Paradoxically, perhaps, it is more the humanity of the Star Trek crew, and of the characters of The Tiger’s Wife, that end up being highlighted by these speculative practices. In The Tiger’s Wife, the metaphysical certainty of death appears in the guise of a physician. We shouldn’t be surprised. From the advent of scientific medicine, doctors have been afforded a putative authority in the definition of the future. Their pronouncements in relation to diagnosis are referred to as “truths,” revealing the moral content of the clinical relationship, and instilling the doctor with a God-like authority. But the human doctor will have to shuffle aside.
Leandro is displaced by death. Not only because he dies himself—indeed the entire novel is based on seeking solace for his recently-dead soul. As a biomedical doctor, the limits of his episteme are clearly accentuated. He may try to outwit death, announce death, but Gailé has a connection to death that conventional medicine could never access. Being immortal also prevents Gailé from being human, a condition he craves, as it alone allows the expression of love he felt for the woman whose death he wished to prevent.
Both of these examples reveal medical diagnosis as a kind of “sociotechnical imaginary” (Jasanoff and Kim 2015). Contemporary diagnosis fails in the two areas that these speculative diagnoses succeed, that is to say in production of an absolute certainty of cause (so that a remedy can be put in place), and in the absolute link to prognosis (tomorrow you will die). When we say “tell me the truth doctor” we are usually asking for answers to these questions: what does this diagnosis mean, and how long have I got? The answers are commonly inadequate in medicine but are handily managed in these speculative texts.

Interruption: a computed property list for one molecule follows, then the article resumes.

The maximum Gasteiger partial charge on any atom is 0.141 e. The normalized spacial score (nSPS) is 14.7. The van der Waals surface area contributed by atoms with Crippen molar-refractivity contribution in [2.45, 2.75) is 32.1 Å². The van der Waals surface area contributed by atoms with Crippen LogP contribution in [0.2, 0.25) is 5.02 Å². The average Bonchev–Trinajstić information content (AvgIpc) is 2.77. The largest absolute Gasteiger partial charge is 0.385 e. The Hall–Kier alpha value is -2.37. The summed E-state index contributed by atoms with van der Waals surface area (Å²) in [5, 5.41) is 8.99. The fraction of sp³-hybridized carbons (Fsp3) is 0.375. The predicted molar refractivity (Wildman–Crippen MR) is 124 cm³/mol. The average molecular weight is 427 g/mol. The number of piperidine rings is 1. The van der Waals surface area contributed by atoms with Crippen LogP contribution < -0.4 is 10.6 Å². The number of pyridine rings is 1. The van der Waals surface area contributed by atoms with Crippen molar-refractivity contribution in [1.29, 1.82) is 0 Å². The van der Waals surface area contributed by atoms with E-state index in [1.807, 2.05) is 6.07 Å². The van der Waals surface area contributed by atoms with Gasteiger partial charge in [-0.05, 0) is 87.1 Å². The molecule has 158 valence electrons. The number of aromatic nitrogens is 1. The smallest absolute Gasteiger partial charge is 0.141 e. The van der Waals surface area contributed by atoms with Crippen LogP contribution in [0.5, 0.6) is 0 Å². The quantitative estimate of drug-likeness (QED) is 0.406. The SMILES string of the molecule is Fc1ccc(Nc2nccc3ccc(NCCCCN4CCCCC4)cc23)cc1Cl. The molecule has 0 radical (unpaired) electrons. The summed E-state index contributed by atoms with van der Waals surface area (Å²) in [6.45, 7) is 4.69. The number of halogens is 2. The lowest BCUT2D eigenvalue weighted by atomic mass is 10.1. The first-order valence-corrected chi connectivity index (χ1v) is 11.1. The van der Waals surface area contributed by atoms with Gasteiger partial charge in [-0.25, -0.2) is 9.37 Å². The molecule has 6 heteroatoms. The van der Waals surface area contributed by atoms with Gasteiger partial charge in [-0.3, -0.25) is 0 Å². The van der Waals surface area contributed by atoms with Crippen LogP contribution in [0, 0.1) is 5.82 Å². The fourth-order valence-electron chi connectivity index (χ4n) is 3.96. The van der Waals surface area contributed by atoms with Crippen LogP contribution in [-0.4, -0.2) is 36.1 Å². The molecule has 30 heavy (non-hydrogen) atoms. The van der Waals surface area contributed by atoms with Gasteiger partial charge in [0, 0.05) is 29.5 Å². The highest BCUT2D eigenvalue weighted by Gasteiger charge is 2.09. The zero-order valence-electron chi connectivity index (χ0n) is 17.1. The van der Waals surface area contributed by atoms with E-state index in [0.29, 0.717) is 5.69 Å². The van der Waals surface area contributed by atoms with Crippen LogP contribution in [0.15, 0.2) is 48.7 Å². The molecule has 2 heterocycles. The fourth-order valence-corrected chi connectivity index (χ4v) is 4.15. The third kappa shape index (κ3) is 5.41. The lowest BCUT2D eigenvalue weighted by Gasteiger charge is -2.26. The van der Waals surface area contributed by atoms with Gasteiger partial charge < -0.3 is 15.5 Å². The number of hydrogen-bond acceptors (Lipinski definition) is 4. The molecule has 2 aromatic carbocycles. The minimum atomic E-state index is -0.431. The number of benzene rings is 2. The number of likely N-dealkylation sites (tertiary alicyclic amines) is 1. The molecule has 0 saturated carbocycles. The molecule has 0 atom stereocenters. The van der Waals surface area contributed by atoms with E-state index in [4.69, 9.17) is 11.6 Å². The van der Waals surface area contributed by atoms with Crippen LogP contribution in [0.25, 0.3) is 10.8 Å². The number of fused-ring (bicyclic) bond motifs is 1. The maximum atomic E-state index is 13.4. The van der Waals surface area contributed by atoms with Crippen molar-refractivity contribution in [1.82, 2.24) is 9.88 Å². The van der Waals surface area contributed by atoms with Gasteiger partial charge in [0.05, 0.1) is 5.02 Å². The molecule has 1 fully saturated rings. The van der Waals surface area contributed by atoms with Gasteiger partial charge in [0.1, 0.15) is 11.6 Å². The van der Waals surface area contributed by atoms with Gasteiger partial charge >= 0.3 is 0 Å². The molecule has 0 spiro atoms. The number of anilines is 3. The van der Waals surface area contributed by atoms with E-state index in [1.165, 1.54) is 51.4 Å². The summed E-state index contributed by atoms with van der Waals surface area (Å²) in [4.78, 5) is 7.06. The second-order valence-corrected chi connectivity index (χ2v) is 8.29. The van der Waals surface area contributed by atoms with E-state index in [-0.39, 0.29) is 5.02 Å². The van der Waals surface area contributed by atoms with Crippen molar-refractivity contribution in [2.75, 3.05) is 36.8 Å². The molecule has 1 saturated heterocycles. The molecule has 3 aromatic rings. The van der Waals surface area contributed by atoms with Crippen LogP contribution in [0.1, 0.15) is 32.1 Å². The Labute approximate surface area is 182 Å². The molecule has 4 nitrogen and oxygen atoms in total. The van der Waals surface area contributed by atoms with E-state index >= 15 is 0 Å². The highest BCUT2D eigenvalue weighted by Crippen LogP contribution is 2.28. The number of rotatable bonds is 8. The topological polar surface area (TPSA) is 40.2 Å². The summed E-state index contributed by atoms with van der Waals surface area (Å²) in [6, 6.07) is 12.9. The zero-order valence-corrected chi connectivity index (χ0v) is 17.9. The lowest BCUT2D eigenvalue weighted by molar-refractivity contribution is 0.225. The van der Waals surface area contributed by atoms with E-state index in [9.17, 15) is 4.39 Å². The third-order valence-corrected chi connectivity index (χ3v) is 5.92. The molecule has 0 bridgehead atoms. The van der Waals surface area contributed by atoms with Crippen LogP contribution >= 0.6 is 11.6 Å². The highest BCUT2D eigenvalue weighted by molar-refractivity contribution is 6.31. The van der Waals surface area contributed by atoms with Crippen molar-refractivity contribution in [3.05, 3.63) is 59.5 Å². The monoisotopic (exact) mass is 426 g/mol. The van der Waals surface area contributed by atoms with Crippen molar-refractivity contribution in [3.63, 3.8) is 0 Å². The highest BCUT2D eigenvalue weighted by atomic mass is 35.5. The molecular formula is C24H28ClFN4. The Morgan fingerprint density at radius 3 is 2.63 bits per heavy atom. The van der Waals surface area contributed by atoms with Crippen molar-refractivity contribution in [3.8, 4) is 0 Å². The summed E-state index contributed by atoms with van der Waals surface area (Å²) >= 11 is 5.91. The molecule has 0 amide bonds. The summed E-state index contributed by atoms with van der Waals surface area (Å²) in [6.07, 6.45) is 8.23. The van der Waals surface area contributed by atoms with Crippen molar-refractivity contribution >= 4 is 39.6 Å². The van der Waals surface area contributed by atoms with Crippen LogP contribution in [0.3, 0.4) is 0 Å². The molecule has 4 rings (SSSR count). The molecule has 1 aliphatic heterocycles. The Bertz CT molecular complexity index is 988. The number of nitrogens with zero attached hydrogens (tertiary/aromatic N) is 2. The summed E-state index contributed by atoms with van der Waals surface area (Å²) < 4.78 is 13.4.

These are creative constructions, not didactic ones. By considering a future or a supernatural medicine which could be certain, we find a pleasant sense of reassurance. Indeed, this comfort has seeped out into medical innovation, where new forms of diagnostic technology are frequently referred to, maybe tongue in check, as “tricorders.” We don’t see this as evidence of what Ari Schick (2016) has referred to as science-fictionality, “a cognitive/perceptual mode in which the imagined future begins to exert increasing degrees of influence on the present” — we see this instead as recognition of Nettleton and the Kitzingers’ diagnostic illusory. It sheds a light on the degree to which certainty in diagnosis, and in its associated social goods — treatment and prognosis — are an always-elusive and a paradoxical ambition to which contemporary medicine aspires.
Jasanoff, Sheila, and Sang-Hyun Kim. 2015. Dreamscapes of modernity: sociotechnical imaginaries and the fabrication of power. Chicago ; London: The University of Chicago Press.
Jutel, Annemarie. 2013. “When pigs could fly: influenza and the elusive nature of diagnosis.” Perspectives in Biology and Medicine no. 56 (4):513-29.
Nettleton, S., J. Kitzinger, and C. Kitzinger. 2014. “A diagnostic illusory? The case of distinguishing between “vegetative” and “minimally conscious” states.” Soc Sci Med no. 116:134-41.
Nimoy, Leonard. 1986. Star Trek IV: The Voyage Home. Paramount Pictures.
Obreht, Téa. 2011. The tiger’s wife : a novel. New York: Random House Trade Paperbacks.
Schick, A. 2016. “Whereto speculative bioethics? Technological visions and future simulations in a science fictional culture.” Med Humanit no. 42 (4):225-231.
Thierry Jutel is Associate Professor of Film at Victoria University. He has recently published on the diagnostic moment in film. He writes about contemporary film making and production culture.
The Speculative Health series is edited by Matthew Wolf-Meyer.